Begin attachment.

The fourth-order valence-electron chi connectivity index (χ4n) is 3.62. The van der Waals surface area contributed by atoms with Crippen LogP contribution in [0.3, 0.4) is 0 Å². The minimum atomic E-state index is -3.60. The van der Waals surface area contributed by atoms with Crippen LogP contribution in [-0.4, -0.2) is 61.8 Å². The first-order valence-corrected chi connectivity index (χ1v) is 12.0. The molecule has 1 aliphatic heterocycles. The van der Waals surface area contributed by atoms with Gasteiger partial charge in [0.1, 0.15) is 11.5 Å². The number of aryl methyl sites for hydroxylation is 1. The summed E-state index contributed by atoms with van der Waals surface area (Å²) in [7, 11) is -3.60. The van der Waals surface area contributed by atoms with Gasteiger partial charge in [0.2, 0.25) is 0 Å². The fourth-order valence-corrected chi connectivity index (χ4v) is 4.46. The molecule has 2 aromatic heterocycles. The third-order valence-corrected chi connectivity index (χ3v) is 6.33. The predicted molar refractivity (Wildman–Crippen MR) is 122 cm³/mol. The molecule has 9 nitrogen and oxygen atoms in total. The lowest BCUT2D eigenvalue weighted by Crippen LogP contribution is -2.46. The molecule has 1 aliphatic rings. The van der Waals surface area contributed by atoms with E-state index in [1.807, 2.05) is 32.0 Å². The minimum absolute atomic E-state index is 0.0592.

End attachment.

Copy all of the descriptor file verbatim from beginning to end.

The fourth-order valence-electron chi connectivity index (χ4n) is 3.62. The van der Waals surface area contributed by atoms with Crippen LogP contribution in [0.3, 0.4) is 0 Å². The minimum atomic E-state index is -3.60. The van der Waals surface area contributed by atoms with Crippen LogP contribution in [-0.4, -0.2) is 61.8 Å². The first-order valence-corrected chi connectivity index (χ1v) is 12.0. The molecule has 1 aliphatic heterocycles. The van der Waals surface area contributed by atoms with Gasteiger partial charge in [0.1, 0.15) is 11.5 Å². The number of aryl methyl sites for hydroxylation is 1. The summed E-state index contributed by atoms with van der Waals surface area (Å²) in [7, 11) is -3.60. The van der Waals surface area contributed by atoms with Gasteiger partial charge in [0.2, 0.25) is 0 Å². The fourth-order valence-corrected chi connectivity index (χ4v) is 4.46. The molecule has 2 aromatic heterocycles. The third-order valence-corrected chi connectivity index (χ3v) is 6.33. The predicted molar refractivity (Wildman–Crippen MR) is 122 cm³/mol. The molecule has 9 nitrogen and oxygen atoms in total. The lowest BCUT2D eigenvalue weighted by Crippen LogP contribution is -2.46. The molecule has 1 aliphatic rings. The van der Waals surface area contributed by atoms with E-state index in [1.807, 2.05) is 32.0 Å². The minimum absolute atomic E-state index is 0.0592.